Dealing with containers such as lists or arrays you may want to code a condition like ‘does the array A contains an element (equal to) e’.
How to do this in bash? There are vivid discussions about this issue on relevant sites. As stated by tokland at superuser.com:

It’s an old question.

A frequently proposed solution is this.

A=(4 12 35 43)
e=12
if [[ ${A[@]} =~ $e ]] ; then
    echo "e=$e is in A"
fi

It works fine under certain conditions.

e=5 is in A

If you actually want to rely on the outcome you should iterate over the array, see check-if-an-array-contains-a-value. This comes quite handy and you can even save some lines by using ;.

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rush is an ruby-shell designed for command-line tasks such as file and process handling.

In lieu of bash command sequence joined by pipes, you subsequently apply methods or refere to members on the object yielded before. The following example start with a filtered list of the files in the directory some_dir.

some_dir['**/*.rb'].search(/^\s*class/).lines.size 

This has several advantages:

  • Presuming you are in ruby you can fully use your ruby tools-set.
  • You can do one-liners subsequently processing arbitrary objects.
  • For more complex cases you have a descent programming language at hand.

There are downsides:

  • In order to call other system commands you have use bash-wrapper command.
  • The project does seem to be maintained at the moment and there is very little documentation. The above example, though taken from the projects home page, does not seem to work.

It is a good approach to start with reasonable programming language and then make some alternations in order to get a useful shell. Maybe ruby is not the very best choice as base language because it has a bit particular syntax that might be unnecessarily confusing to non-expert users.

The return statement is for passing a return code, e.g. number between 0 and 255. If you want to output a string you have to do a echo within the function body. There are two issues with that.

First, you cannot distinguish between the output the function returns and some information you want to print for instance for debugging while the body is executed.

Assume a function list_certain_pdfs that computes a list of all pdf-files that contain a certain string and can be found below a base-directory passed as input.
For each directory below the base-dir that contain at least one fitting pdf the function should also print the number of found pdfs to stdout while running.

A=$(list_certain_pdfs /var/run/bkm/)
/var/run/bkm/tmp/00/: 3
/var/run/bkm/tmp/08/: 120
/var/run/bkm/tmp/ext/: 1

This should not be difficult to do, but with bash it is.

Second, it is not clear how pass an array as output of a function. As we already know, structured data types do not belong to bashs assets. One reason arrays are rarely used might be that you cannot simply return them from a functions body.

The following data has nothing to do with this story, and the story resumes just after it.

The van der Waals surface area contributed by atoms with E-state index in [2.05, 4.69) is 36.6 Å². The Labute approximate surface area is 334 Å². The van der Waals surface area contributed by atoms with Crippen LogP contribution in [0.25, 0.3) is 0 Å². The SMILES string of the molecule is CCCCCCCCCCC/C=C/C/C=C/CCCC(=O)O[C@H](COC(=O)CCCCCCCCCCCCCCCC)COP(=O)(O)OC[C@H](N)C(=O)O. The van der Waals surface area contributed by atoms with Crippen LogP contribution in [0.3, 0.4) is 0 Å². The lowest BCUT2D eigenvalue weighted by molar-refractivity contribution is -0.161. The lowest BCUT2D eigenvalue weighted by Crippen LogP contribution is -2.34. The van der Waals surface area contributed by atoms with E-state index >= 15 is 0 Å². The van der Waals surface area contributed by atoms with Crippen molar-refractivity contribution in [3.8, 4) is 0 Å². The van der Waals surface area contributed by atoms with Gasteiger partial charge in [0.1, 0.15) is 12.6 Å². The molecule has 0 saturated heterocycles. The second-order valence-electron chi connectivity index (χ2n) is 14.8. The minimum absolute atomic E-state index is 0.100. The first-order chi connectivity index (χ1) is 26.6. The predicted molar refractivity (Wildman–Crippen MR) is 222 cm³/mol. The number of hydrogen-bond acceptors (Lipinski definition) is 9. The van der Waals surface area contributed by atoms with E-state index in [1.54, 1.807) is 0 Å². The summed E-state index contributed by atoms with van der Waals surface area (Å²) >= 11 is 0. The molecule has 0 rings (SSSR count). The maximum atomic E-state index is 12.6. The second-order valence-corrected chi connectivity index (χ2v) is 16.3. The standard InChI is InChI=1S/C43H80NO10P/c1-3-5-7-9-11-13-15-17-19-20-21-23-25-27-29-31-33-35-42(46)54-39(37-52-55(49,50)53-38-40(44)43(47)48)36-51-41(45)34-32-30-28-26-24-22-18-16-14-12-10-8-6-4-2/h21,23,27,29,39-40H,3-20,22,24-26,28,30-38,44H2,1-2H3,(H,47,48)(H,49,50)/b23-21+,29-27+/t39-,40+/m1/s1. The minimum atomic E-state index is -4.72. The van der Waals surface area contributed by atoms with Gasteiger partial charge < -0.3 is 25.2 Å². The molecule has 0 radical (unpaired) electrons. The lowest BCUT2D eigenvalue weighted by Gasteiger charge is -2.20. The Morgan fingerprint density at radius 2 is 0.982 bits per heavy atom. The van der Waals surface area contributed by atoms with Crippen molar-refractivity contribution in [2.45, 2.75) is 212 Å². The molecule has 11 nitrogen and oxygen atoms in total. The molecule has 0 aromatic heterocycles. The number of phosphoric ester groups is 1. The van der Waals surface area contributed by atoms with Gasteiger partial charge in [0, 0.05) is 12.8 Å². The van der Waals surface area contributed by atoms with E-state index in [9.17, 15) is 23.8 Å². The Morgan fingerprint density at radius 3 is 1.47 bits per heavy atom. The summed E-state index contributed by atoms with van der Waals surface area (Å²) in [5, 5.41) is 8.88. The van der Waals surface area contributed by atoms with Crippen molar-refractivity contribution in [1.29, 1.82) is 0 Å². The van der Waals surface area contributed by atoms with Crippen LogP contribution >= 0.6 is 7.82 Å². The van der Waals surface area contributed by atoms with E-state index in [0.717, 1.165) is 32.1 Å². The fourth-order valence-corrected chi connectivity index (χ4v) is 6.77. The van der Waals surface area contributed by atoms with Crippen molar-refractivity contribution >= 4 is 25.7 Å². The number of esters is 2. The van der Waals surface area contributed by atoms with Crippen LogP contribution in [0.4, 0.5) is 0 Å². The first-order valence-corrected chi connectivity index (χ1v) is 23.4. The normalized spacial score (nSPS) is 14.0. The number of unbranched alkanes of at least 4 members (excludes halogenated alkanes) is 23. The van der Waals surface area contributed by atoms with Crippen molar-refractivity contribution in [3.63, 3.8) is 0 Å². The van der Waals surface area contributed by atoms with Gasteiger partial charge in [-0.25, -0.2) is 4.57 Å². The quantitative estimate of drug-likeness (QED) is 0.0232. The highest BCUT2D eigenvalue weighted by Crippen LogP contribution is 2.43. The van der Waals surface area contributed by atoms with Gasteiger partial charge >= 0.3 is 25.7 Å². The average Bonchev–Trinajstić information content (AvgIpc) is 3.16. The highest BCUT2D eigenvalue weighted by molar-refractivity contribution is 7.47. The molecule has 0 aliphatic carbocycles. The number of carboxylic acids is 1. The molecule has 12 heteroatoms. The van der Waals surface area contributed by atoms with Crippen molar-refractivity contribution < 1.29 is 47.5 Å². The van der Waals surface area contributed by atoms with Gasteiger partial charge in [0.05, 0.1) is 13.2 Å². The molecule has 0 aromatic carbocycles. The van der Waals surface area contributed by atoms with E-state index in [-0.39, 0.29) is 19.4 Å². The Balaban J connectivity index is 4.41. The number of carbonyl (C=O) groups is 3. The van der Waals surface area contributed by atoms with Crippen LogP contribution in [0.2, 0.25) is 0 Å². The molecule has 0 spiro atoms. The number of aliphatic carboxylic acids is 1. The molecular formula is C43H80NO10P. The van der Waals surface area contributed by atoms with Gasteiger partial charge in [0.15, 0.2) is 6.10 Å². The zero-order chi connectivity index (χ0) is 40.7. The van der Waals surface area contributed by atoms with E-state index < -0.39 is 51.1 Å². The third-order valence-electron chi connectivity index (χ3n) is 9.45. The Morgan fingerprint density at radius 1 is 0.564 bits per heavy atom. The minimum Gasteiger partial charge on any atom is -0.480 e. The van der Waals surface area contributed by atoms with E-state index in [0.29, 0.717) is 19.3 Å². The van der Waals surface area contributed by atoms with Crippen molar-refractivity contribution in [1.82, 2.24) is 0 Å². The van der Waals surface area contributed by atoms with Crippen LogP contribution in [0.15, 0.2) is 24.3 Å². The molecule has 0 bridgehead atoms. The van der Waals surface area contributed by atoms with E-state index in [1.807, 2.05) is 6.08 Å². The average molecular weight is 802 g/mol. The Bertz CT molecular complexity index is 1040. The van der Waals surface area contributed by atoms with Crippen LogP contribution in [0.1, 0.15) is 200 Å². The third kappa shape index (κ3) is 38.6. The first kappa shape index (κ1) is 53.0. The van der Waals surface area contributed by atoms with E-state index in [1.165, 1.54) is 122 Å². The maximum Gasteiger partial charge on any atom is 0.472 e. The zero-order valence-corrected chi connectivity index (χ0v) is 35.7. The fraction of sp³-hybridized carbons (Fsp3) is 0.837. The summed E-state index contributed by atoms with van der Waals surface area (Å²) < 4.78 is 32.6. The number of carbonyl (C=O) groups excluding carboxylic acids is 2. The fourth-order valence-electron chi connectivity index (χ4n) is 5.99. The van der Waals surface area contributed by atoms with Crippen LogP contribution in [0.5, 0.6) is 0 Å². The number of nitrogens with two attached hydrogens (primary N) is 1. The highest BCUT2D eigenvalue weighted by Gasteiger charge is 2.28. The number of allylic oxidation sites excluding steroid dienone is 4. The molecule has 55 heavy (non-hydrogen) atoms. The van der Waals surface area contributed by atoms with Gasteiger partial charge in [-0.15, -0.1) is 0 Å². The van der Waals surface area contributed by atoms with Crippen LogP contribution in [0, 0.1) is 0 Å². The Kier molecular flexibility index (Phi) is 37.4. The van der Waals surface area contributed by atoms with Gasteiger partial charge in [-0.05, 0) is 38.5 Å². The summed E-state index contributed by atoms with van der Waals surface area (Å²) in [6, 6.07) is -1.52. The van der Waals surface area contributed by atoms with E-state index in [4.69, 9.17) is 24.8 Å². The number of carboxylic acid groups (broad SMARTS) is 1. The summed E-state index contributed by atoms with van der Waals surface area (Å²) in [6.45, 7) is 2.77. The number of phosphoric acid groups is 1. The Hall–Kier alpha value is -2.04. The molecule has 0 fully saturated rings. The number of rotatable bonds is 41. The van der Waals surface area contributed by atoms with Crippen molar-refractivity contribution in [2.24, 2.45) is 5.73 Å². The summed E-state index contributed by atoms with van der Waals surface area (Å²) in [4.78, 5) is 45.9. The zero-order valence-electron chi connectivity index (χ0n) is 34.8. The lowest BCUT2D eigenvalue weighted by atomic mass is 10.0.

A way to deal with the situation is pointed out here. It is a valid solution but it is also a kludge.

As a shell-pro you do not need support wheels. That is why you cannot give names to input arguments in bash. If you are soft you may give names to arguments inside the functions body.

logarithm () {
	X=$1 
	BASE=${2:-"10"}
	RESULT=$(echo "l($X)/l($BASE)" | bc -l )
 	echo $RESULT
}

The defined function logarithm outputs the logarithm of the first input with respect to the base given as second input. The latter is optional: its value is assigned to the variable BASE if the second input ($2) is provided, otherwise the default value 10 is used.

Many peoble tend to use the same fitting variable names inside and outside the function. A common way to solve resulting name conflicts is that, inside the functions body, you have to explicitly state it if want to refer to a variable that lives outside. Not so with bash.

BASE=2
A=$(logarithm 1000)
B=$(logarithm 8 $BASE)

We expect both the values of A and B to be 3. But the value of B is something else. The first call of logarithm changed the value of BASE. For protecting the outside BASE from being set within a function call we have to declare the variable BASE in the functions body as local. And you better do so if your function happens to use variable names like USER or PATH.

A crucial trick in writing scripts is to identify well-rounded subtasks and to enclose the needed commands into a function with a speaking name.

If you aim to use functions you need to know

  • syntax of function definition
  • ways to pass inputs
  • how to return outputs

We have a look at bashs function syntax. Which is a valid first line for a function definition?

foo ( ) {
foo( ) {
foo ( ){
foo(){

Surprise: here, bash is as benign as most scripting languages, all four are valid. Apparently, the parser looks for the round brackets first and thereby can detect function definitions. So why cant it do similarly in case of assignments by looking for “=”?

Another direction is ipython, http://ipython.org, a pimped python shell. python does not use polish notation nor knows the system commands like find or touch. Within ipython, however, you can change that by calling the magic functions %autocall and %rehashx.

In [1]: %autocall
In [2]: type 2
Out[2]: int
In [3]: %rehashx
In [4]: find /var -maxdepth 1 -name log
/var/log
In [5]: l_dirs = !find /var -maxdepth 1 -path "*/l*"
In [6]: l_dirs
Out[6]: ['/var/log', '/var/lib', '/var/local', '/var/lock']

The autocall-mode is possible because the python syntax is ‘non-polish’ in sense that any valid statement of the form a b can also be written as a(b) (besides compound statement that control the execution).

Unfortunately, the autocall mode does not integrate bash completion. When it finds out that the command is going to be a system command it could give the completion list as provided by bash. Instead it comes up with a proper completion list which is rarely usefull.